The former store manager of a clothing store in Trincity Mall has been ordered to abide by an agreement between her and her former employer to repay $100,000 for stock she stole during her tenure.
Delivering an oral judgement at the end of the virtual trial yesterday, Justice Frank Seepersad upheld Suite 16 Limited’s lawsuit against its former employee Prameila Hardeen and ordered her to clear the debt.
According to the evidence in the case, in August 2005, Hardeen was hired as a sales clerk at the company’s branch at Trincity Mall.
In less than two years, Hardeen was promoted to store manager.
In September 2017, the company’s director Kathrina Haddad received information that Hardeen had been stealing from the store by issuing cash receipts for inventory and not submitting the information into the company’s computer database.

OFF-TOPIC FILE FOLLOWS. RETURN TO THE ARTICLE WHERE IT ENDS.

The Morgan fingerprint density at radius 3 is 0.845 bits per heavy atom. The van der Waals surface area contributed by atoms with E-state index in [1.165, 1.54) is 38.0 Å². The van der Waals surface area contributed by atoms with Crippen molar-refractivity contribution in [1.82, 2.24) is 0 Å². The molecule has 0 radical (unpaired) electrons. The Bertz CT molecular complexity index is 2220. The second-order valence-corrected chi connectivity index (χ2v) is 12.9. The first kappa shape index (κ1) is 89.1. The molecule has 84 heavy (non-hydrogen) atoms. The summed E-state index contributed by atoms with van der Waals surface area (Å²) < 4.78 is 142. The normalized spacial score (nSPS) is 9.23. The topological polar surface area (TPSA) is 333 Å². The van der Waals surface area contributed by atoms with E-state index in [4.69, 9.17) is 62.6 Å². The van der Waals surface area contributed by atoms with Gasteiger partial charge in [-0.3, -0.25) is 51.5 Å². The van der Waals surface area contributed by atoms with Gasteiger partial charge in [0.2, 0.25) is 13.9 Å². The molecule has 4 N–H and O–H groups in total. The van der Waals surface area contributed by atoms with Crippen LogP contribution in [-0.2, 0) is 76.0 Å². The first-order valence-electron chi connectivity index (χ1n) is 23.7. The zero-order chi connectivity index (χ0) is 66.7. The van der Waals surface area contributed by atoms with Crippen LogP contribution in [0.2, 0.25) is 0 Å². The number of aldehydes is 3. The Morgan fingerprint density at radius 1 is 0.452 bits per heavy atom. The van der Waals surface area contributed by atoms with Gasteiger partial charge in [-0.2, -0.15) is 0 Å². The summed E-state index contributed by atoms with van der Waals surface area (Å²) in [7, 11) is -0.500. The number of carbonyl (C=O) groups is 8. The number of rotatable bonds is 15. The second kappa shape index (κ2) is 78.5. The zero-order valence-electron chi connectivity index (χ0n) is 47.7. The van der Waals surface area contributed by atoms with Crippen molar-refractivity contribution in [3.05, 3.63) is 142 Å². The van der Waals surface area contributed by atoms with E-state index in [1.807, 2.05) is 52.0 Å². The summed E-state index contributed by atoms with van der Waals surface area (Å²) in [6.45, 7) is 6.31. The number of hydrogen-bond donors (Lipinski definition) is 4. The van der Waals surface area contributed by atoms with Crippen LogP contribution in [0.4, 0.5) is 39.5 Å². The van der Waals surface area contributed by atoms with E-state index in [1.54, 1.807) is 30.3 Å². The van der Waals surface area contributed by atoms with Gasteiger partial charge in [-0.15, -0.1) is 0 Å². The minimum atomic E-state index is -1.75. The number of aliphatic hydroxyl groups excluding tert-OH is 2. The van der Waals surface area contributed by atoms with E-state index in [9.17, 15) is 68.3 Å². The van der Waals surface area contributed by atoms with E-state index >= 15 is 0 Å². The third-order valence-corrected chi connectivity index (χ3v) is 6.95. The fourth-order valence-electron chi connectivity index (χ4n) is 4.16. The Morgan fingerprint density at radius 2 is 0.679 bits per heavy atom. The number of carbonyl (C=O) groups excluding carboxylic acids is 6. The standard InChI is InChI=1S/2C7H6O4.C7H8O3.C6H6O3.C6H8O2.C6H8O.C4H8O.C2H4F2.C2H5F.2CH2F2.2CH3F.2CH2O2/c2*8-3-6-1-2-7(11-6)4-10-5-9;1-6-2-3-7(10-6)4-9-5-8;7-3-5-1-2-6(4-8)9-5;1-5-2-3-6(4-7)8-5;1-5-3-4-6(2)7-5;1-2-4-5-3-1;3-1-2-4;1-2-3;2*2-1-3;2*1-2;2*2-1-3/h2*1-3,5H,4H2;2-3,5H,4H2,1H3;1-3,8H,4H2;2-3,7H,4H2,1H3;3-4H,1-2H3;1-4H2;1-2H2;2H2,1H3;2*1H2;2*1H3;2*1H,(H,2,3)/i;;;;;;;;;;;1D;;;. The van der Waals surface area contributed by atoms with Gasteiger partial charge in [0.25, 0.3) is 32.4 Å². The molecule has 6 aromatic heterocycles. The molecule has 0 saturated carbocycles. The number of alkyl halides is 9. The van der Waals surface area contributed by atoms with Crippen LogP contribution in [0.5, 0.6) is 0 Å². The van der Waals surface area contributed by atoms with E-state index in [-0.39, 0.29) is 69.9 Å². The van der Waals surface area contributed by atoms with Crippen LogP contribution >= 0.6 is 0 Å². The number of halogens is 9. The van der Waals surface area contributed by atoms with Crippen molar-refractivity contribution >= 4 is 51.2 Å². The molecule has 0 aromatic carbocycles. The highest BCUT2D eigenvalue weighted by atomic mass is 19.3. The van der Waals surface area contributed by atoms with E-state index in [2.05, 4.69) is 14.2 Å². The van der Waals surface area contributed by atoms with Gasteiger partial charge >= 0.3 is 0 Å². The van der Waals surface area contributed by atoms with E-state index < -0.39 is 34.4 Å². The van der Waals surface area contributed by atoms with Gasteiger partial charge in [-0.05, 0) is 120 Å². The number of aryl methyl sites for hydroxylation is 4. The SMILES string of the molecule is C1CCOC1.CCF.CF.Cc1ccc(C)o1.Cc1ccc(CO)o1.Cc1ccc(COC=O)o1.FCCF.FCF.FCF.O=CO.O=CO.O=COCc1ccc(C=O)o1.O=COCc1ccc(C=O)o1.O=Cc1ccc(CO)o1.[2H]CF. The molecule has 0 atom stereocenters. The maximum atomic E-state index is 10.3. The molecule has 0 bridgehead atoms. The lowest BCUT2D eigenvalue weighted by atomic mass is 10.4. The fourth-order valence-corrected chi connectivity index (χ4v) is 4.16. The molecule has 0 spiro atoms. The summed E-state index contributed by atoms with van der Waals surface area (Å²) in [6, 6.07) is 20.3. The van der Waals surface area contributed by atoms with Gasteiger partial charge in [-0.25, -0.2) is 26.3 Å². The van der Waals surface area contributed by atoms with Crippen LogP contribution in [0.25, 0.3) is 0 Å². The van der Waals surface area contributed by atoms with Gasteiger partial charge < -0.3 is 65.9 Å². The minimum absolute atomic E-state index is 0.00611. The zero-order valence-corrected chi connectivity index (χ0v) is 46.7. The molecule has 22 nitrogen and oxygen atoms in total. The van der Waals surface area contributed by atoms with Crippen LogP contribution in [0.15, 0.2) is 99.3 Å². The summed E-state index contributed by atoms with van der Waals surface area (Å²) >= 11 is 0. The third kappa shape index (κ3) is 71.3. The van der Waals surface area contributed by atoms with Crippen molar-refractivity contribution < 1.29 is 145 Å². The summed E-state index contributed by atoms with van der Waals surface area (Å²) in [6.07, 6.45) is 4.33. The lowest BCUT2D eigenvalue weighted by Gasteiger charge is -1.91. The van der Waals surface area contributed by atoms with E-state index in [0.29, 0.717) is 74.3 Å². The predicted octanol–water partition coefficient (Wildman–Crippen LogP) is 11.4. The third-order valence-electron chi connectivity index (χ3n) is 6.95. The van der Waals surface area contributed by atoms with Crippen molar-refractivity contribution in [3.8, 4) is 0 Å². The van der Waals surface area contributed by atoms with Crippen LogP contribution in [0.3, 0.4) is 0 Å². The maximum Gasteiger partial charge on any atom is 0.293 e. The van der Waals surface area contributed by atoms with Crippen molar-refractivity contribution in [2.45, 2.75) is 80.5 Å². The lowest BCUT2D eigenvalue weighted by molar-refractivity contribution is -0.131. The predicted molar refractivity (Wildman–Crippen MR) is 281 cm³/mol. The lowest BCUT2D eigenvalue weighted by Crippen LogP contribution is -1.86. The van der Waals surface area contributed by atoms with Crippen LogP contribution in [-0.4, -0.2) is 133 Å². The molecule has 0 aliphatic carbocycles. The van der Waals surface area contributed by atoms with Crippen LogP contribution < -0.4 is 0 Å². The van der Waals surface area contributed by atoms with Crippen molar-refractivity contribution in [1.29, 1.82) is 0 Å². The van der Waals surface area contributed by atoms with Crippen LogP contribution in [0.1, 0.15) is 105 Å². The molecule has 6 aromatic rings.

Haddad reported the larceny to the Arouca Police Station and two police officers visited the store to question Hardeen.
Hardeen allegedly admitted that she had been stealing for several years and agreed to sign a promissory note, under which she would repay $100,000 in a year to avoid being prosecuted.
The company sued Hardeen after she repeatedly failed to clear the debt.
In response to the lawsuit, Hardeen counter-sued the company, as she claimed that she was coerced by the police officers, who were Haddad’s friends, into signing the document. She also denied that she had sold the company’s inventory and kept the proceeds.
In his judgement, Seepersad rejected Hardeen’s claims, which he described as inconsistent and implausible.
He questioned how Haddad would have used corrupt police officers when there was evidence that she made an official report to police.
He also noted that if Hardeen was as innocent as claimed, she would have refused to sign the document and would have made a police report of the incident afterwards.
Justice Seepersad also said that Hardeen was very fortunate to be given the option to avoid facing the criminal justice system.
“Businesses should be encouraged to make reports to the police and take it to the fullest extent of the law,” Seepersad said.
He also suggested that the company should seek to bring enforcement proceedings if Hardeen again fails to pay.
“A message should be sent that this dishonest conduct is unacceptable,” Seepersad said.